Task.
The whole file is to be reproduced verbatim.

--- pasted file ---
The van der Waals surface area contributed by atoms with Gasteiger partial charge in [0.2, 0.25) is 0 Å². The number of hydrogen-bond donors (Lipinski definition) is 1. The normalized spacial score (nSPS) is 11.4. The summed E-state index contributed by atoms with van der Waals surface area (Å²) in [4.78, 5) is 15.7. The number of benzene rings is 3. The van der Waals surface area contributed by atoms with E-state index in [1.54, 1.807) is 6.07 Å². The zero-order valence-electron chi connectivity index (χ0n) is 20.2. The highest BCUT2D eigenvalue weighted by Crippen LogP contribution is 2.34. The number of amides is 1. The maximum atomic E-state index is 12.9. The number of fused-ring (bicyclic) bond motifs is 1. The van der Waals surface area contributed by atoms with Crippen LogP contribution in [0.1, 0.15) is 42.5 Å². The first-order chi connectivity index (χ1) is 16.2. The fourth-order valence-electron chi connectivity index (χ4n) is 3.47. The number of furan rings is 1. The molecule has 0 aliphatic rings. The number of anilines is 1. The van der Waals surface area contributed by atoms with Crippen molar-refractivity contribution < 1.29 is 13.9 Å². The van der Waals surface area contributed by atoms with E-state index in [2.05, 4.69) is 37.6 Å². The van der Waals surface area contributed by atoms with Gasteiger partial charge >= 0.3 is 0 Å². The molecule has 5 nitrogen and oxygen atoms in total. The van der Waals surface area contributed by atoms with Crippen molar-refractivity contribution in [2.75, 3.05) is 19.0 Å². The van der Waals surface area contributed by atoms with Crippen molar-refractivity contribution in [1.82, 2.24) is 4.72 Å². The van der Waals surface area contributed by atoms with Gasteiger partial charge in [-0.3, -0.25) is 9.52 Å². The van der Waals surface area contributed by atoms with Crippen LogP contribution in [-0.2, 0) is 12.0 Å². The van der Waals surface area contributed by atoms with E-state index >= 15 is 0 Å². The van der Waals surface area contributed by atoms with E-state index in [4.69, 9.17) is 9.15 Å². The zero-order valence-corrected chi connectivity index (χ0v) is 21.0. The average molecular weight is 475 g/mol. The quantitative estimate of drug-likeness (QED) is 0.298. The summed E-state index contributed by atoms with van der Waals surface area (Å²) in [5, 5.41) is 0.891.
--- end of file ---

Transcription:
The van der Waals surface area contributed by atoms with Gasteiger partial charge in [0.2, 0.25) is 0 Å². The number of hydrogen-bond donors (Lipinski definition) is 1. The normalized spacial score (nSPS) is 11.4. The summed E-state index contributed by atoms with van der Waals surface area (Å²) in [4.78, 5) is 15.7. The number of benzene rings is 3. The van der Waals surface area contributed by atoms with E-state index in [1.54, 1.807) is 6.07 Å². The zero-order valence-electron chi connectivity index (χ0n) is 20.2. The highest BCUT2D eigenvalue weighted by Crippen LogP contribution is 2.34. The number of amides is 1. The maximum atomic E-state index is 12.9. The number of fused-ring (bicyclic) bond motifs is 1. The van der Waals surface area contributed by atoms with Crippen LogP contribution in [0.1, 0.15) is 42.5 Å². The first-order chi connectivity index (χ1) is 16.2. The fourth-order valence-electron chi connectivity index (χ4n) is 3.47. The number of furan rings is 1. The molecule has 0 aliphatic rings. The number of anilines is 1. The van der Waals surface area contributed by atoms with Crippen molar-refractivity contribution < 1.29 is 13.9 Å². The van der Waals surface area contributed by atoms with E-state index in [2.05, 4.69) is 37.6 Å². The van der Waals surface area contributed by atoms with Gasteiger partial charge >= 0.3 is 0 Å². The molecule has 5 nitrogen and oxygen atoms in total. The van der Waals surface area contributed by atoms with Crippen molar-refractivity contribution in [2.75, 3.05) is 19.0 Å². The van der Waals surface area contributed by atoms with Crippen molar-refractivity contribution in [1.82, 2.24) is 4.72 Å². The van der Waals surface area contributed by atoms with Gasteiger partial charge in [-0.3, -0.25) is 9.52 Å². The van der Waals surface area contributed by atoms with Crippen LogP contribution in [-0.2, 0) is 12.0 Å². The van der Waals surface area contributed by atoms with E-state index >= 15 is 0 Å². The van der Waals surface area contributed by atoms with E-state index in [4.69, 9.17) is 9.15 Å². The zero-order valence-corrected chi connectivity index (χ0v) is 21.0. The average molecular weight is 475 g/mol. The quantitative estimate of drug-likeness (QED) is 0.298. The summed E-state index contributed by atoms with van der Waals surface area (Å²) in [5, 5.41) is 0.891.